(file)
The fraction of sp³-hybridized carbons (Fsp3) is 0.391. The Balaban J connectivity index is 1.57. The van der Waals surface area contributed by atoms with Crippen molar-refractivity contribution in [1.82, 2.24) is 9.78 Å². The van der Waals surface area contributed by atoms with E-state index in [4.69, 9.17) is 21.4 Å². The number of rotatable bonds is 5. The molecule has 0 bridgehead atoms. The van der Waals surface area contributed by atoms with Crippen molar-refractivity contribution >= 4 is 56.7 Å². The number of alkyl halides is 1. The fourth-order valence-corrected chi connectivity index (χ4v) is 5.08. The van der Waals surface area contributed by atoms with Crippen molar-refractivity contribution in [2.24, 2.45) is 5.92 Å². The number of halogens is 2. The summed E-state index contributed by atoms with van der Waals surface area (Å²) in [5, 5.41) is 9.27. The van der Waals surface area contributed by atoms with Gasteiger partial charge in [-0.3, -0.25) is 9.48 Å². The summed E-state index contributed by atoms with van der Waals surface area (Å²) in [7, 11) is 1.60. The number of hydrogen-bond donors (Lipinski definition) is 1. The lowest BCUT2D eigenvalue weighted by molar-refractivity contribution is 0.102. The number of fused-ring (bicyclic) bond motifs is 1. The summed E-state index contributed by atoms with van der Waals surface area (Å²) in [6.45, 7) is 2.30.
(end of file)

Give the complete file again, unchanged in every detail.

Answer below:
The fraction of sp³-hybridized carbons (Fsp3) is 0.391. The Balaban J connectivity index is 1.57. The van der Waals surface area contributed by atoms with Crippen molar-refractivity contribution in [1.82, 2.24) is 9.78 Å². The van der Waals surface area contributed by atoms with E-state index in [4.69, 9.17) is 21.4 Å². The number of rotatable bonds is 5. The molecule has 0 bridgehead atoms. The van der Waals surface area contributed by atoms with Crippen molar-refractivity contribution >= 4 is 56.7 Å². The number of alkyl halides is 1. The fourth-order valence-corrected chi connectivity index (χ4v) is 5.08. The van der Waals surface area contributed by atoms with Crippen molar-refractivity contribution in [2.24, 2.45) is 5.92 Å². The number of halogens is 2. The summed E-state index contributed by atoms with van der Waals surface area (Å²) in [5, 5.41) is 9.27. The van der Waals surface area contributed by atoms with Gasteiger partial charge in [-0.3, -0.25) is 9.48 Å². The summed E-state index contributed by atoms with van der Waals surface area (Å²) in [7, 11) is 1.60. The number of hydrogen-bond donors (Lipinski definition) is 1. The lowest BCUT2D eigenvalue weighted by molar-refractivity contribution is 0.102. The number of fused-ring (bicyclic) bond motifs is 1. The summed E-state index contributed by atoms with van der Waals surface area (Å²) in [6.45, 7) is 2.30.